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communicating with them. >> translator: it's not like tacloban where communication has already been restored. there's no way of reaching them. i haven't had any contact since i left. i'm sad and always thinking about what they will eat that d day. >> reporter: the devastation on assume march island is just as bad as on late tea. the island that has attracted most international assistance. bun y'all less says he hopes more can be done to help survivors on assume march. >> translator: people in assume march are waiting for assistance. they need help from anybody who is willing to give it. i hope the international media will reach my community and highlight the situation. in our next edition, draw tina gao son will bring another direct report from manila.
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efforts to help survivors are spreading to all parts of japan. some schoolchildren are raising funds for a friend. elementary school kids in fuk yuma city called for donations on thursday morning. they were motivated by their friend show tara akehira who now lives in tacloban. >> i want to give money to the affected people as soon as possible. >> the children plan to hand over the money they collect to shotaro when he visits jop pan so he can donate it to recovery efforts in the philippines. this is really a reflection on what we're seeing with the stock markets these days.
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the three major japanese banking groups posted big profits. two reported record high rerngs for the half year through september. mitsubishi rose 82% in yen terms to $5.3 billion. net income for assume tomorrow many financial group was up 52% to $5.1 billion while ms. hur row surged up 133% to $4.3 billion. stock market rallies over the past months boosted capital gains on stock sales. strong business also contributed. the mega banks reduced bad loan reserves as an improving economy eases credit risks. the postal service unit of the japan postal group shows the first increase in revenues since the whole group was privatized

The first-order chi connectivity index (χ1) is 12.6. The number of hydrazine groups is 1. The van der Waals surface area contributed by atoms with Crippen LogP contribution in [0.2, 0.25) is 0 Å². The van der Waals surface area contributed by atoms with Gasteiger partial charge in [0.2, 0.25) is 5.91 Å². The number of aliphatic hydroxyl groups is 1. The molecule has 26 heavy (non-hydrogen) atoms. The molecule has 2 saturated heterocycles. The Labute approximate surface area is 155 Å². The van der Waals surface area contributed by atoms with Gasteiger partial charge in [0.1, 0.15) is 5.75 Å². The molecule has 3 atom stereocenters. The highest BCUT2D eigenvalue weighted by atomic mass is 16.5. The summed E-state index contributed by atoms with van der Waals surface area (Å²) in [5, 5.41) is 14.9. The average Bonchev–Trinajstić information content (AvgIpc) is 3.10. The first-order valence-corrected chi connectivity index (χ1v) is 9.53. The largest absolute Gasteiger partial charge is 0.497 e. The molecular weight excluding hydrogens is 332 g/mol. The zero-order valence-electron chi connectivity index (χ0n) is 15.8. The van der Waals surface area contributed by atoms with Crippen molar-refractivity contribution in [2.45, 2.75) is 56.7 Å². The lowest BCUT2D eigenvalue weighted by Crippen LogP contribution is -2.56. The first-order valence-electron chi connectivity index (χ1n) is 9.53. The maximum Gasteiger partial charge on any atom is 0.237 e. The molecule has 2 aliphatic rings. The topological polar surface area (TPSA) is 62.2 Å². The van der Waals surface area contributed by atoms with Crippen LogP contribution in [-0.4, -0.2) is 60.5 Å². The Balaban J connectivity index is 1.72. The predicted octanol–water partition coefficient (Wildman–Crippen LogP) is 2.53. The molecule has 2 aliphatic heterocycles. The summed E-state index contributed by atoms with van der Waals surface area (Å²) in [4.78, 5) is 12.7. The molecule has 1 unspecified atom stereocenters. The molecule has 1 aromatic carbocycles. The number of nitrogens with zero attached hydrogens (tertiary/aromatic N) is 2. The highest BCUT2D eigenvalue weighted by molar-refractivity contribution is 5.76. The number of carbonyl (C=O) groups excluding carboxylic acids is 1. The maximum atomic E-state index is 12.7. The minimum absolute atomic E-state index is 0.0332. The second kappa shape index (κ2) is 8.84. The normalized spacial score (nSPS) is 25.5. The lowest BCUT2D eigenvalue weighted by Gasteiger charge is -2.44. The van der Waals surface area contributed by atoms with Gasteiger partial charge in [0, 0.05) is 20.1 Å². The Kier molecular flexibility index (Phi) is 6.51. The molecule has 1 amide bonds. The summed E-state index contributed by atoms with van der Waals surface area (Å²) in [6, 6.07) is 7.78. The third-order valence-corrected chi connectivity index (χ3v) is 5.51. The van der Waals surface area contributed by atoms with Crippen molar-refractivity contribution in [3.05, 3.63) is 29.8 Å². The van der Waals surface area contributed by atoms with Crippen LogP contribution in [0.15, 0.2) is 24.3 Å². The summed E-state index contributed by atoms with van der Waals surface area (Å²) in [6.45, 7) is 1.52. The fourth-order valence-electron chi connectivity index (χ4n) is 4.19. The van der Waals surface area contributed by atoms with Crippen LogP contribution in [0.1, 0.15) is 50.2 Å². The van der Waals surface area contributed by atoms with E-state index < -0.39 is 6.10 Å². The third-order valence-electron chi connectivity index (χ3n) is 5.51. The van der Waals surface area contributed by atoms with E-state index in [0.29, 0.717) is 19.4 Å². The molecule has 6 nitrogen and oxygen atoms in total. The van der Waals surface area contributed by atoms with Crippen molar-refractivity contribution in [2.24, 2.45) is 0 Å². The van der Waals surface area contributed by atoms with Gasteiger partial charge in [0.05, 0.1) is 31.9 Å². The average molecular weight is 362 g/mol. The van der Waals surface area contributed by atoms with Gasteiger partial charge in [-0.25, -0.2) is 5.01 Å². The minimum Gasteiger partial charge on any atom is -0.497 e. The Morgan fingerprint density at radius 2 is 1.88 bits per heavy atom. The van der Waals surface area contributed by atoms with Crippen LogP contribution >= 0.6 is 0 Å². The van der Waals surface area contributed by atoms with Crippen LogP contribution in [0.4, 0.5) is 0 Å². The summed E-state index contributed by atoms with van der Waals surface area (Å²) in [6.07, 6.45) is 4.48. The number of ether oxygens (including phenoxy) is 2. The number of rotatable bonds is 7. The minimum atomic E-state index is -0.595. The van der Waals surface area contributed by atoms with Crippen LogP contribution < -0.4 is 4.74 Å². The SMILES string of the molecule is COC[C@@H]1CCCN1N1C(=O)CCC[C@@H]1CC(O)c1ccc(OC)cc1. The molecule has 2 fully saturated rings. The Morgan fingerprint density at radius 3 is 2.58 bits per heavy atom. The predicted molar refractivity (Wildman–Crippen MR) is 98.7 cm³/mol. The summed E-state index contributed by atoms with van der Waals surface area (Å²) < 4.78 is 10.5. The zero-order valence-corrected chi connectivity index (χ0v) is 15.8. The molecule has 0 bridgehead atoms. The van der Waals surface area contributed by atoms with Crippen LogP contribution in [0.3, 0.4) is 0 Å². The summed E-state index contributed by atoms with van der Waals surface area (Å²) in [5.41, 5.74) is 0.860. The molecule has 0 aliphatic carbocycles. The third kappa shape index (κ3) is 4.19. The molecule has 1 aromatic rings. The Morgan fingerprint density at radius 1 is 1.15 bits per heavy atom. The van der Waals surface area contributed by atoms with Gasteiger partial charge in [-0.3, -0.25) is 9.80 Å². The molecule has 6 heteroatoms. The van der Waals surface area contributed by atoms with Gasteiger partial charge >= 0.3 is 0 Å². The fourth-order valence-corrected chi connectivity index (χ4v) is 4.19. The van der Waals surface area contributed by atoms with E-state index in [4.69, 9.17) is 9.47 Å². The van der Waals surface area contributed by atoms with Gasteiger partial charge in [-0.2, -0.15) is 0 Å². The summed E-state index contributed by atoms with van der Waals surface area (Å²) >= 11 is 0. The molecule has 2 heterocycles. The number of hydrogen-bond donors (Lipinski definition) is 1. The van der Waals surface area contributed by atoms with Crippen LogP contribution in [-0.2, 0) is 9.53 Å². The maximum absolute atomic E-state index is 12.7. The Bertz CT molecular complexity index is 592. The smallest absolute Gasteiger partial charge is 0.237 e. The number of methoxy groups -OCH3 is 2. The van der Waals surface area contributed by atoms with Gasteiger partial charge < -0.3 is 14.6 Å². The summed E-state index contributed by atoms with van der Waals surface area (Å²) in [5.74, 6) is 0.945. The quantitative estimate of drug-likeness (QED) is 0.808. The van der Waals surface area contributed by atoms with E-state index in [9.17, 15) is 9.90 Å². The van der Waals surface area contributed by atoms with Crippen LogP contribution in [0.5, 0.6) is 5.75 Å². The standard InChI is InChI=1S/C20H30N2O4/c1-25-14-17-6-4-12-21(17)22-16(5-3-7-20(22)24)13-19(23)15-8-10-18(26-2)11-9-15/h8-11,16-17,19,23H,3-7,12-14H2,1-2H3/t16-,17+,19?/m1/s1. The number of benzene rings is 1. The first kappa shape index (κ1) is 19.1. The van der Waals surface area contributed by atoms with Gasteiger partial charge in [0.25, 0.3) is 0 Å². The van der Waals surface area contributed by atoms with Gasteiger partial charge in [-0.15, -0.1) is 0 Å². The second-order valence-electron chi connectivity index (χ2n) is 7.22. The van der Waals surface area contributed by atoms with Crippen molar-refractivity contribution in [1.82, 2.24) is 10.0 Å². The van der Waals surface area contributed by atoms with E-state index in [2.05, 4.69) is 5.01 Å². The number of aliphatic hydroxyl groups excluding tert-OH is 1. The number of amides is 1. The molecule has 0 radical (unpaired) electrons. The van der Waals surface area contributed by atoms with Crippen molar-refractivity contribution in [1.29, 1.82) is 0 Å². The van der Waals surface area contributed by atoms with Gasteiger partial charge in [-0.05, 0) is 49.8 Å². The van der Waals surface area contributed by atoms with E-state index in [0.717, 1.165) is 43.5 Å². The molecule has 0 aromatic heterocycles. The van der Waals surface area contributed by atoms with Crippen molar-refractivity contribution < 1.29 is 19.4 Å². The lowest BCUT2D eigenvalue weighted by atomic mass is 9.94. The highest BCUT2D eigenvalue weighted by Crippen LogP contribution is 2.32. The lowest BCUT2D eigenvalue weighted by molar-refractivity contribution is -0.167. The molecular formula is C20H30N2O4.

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back in 2007. the postal business arm reported its midyear results. the operating revenue, this unit rose to $8 billion, up 1.6% in yen terms from the same period last year. the company says the uptick is due to high are demand for regular parcel deliveries. contribution from the services offset a dedlin in the volume of letter and postcard deliveries. the japan post corporate group showed an ordinary profit of about $5 billion, this is down 9.2% from the same period last year. let's get a check of the markets now. global stock rallies are boosting risk appetite prompting selling in the safe haven yen. the dollar rose for the first time in more than two months. right now we've got it at just below that 99.97. traders are eagerly waiting for what the fed chief nominee janet yellen will say at the meeting on thursday.